If the ACA falls ...
Pols say plans should wait until after court’s ruling
Alegislative fix to the healthcare reform law isn’t likely to happen soon if the U.S. Supreme Court strikes down all or part of it. Health policy leaders in Washington cautioned against assuming what transpired during three days of oral arguments on the Patient Protection and Affordable Care Act last week to indicate that the law is in jeopardy. But many opponents and some supporters of the law viewed the aggressive questioning of the law by a majority of justices as suggesting that they will invalidate the individual insurance mandate and perhaps more. A decision is expected in June.
Congressional healthcare leaders from both parties agreed that even tentative plans for a legislative response should wait for a final decision, at the earliest.
“Anybody smart ought to be thinking about what-ifs,” said Sen. John Kerry (DMass.), a senior member of the Finance Committee, who attended one of the day’s arguments. But it’s too soon to think about specific legislation, he told Modern Healthcare, “because you don’t know what’s in and what’s out.”
Similarly, policy experts said the range of possible legal outcomes is too great to develop any specific legislative responses before a decision.
“There are so many possible legislative scenarios it makes your head hurt,” said Larry Levitt, a senior vice president and insurance expert at the Kaiser Family Foundation.
But the week’s aggressive arguments against the law also have left open the possibility—once seen as remote—that large portions of the law could be rejected. Specifically, Justice Anthony Kennedy, who
is widely seen as a critical swing vote on the law, said the more cautious legal approach for the court would include striking down the entire law if it finds key portions unconstitutional, rather than deciding which provisions should remain.
Legislators would face the task of identifying and passing legislation that aimed to achieve the same goal as removed portions. In the case of the individual mandate, possible fixes include a law that escalates insurance premiums as enrollment is deferred, an approach used in Medicare parts B and D. If insurers are still required to accept all applicants and no mandate exists to buy coverage, the insurance market could face insolvency without new legislative efforts to increase insurance coverage, Levitt said.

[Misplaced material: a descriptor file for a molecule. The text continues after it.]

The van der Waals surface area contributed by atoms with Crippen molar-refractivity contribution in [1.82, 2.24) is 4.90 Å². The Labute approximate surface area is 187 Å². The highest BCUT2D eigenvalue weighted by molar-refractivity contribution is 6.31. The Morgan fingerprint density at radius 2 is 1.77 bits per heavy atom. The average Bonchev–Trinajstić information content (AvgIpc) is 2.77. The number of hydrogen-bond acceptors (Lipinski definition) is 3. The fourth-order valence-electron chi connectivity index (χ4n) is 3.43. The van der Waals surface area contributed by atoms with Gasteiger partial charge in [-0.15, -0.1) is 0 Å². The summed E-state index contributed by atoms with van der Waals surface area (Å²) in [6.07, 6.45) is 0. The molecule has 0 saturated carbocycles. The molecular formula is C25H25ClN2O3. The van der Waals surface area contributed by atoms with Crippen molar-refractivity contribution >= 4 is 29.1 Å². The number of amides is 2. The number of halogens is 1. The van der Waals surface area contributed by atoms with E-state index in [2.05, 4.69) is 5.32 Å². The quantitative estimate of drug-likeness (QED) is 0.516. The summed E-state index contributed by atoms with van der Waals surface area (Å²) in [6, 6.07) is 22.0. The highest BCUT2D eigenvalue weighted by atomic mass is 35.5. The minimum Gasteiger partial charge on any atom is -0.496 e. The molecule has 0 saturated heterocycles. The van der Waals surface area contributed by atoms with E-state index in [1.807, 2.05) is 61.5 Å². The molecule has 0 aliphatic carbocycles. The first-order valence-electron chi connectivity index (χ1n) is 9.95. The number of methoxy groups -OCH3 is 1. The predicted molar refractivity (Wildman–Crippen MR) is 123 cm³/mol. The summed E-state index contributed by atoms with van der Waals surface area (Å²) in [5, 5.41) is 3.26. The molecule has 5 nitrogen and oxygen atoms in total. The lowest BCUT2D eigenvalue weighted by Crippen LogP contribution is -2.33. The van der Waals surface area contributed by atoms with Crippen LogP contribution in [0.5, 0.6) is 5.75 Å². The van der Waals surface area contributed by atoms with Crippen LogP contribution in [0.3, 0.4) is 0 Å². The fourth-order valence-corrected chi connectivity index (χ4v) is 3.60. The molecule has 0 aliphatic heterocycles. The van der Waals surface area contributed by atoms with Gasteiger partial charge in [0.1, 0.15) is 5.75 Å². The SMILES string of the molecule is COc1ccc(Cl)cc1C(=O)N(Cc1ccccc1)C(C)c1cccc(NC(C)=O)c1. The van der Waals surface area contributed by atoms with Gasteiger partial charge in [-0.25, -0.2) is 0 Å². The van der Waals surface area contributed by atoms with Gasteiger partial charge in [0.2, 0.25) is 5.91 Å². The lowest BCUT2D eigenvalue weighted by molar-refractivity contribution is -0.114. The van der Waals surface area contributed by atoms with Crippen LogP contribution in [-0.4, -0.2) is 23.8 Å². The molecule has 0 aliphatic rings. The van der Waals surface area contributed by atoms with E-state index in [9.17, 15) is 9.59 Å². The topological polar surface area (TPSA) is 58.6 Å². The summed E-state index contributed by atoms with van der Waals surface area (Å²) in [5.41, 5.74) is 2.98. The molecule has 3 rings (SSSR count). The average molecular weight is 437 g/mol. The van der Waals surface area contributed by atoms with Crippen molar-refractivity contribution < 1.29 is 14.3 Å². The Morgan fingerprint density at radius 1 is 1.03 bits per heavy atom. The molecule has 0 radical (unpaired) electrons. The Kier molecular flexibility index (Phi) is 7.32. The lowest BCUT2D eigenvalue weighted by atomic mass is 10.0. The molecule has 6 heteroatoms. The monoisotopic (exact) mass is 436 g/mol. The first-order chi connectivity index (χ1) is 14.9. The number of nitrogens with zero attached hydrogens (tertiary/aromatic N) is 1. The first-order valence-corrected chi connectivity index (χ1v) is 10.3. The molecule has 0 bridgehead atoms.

But the possibility of any major healthcare legislation clearing Congress during a bitterly contested presidential election appears slim, especially when healthcare policy has become so controversial and Democrats have lost control of the House of Representatives since the law’s passage in March 2010.
“Whether they declare it unconstitutional or not, nothing is going to happen on comprehensive healthcare reform until after the presidential election,” Sen. Chuck Grassley (R-iowa), ranking member of the Senate Finance Health Care Subcommittee, said in an interview.
That could mean providers will see lower Medicare reimbursement but won’t get the benefit of the 32 million newly insured patients they expected in return, said Paul Ginsburg, president of the Center for Studying Health System Change.
The promised coverage expansion led hospitals, nursing homes, other providers and insurers to agree to at least $220 billion in cuts on the premise that the law would offset reduced funding with a greater number of paying patients.
“What’s a real danger for the providers is that the overall fiscal situation is so dire that Congress may be tempted to go through with those provider payment cuts in order to reduce the budget deficit, even if there are much smaller expansion in coverage or no expansions in coverage” allowed by the court, Ginsburg said.
Beth Feldpush, vice president for policy and advocacy at the National Association of Public Hospitals and Health Systems, refers to that scenario as “our worst nightmare.”
“There are certain provisions on the cuts side of things that really are intrinsically entwined with the coverage expansion,” Feldpush said.
Providers may have a window for averting that and other impacts of the court’s decision during the waning days of the current Congress immediately after the Nov. 6 general election. In a lame-duck session, campaign politics might subside and difficult decisions could be made that the new Congress might avoid.
Provider advocates said they plan to push any high priority changes required by the court’s action during the lame-duck session. They already plan to use the post-election session to address the looming Medicare physician payment cut and other priority legislation.
However, any fixes to sustain the healthcare overhaul likely would run into opposition from many Republicans, who control half of Congress and said the entire law needs to be replaced.
“Regardless of what the Supreme Court decides, we remain committed to the full repeal of Obamacare,” Rep. Renee Elmers (R-N.C.), told reporters as the court was wrapping up its arguments.
Kerry, far right, shown speaking at a news conference March 28, says without knowing what’s in or out of the law, it’s impossible to come up with an alternative.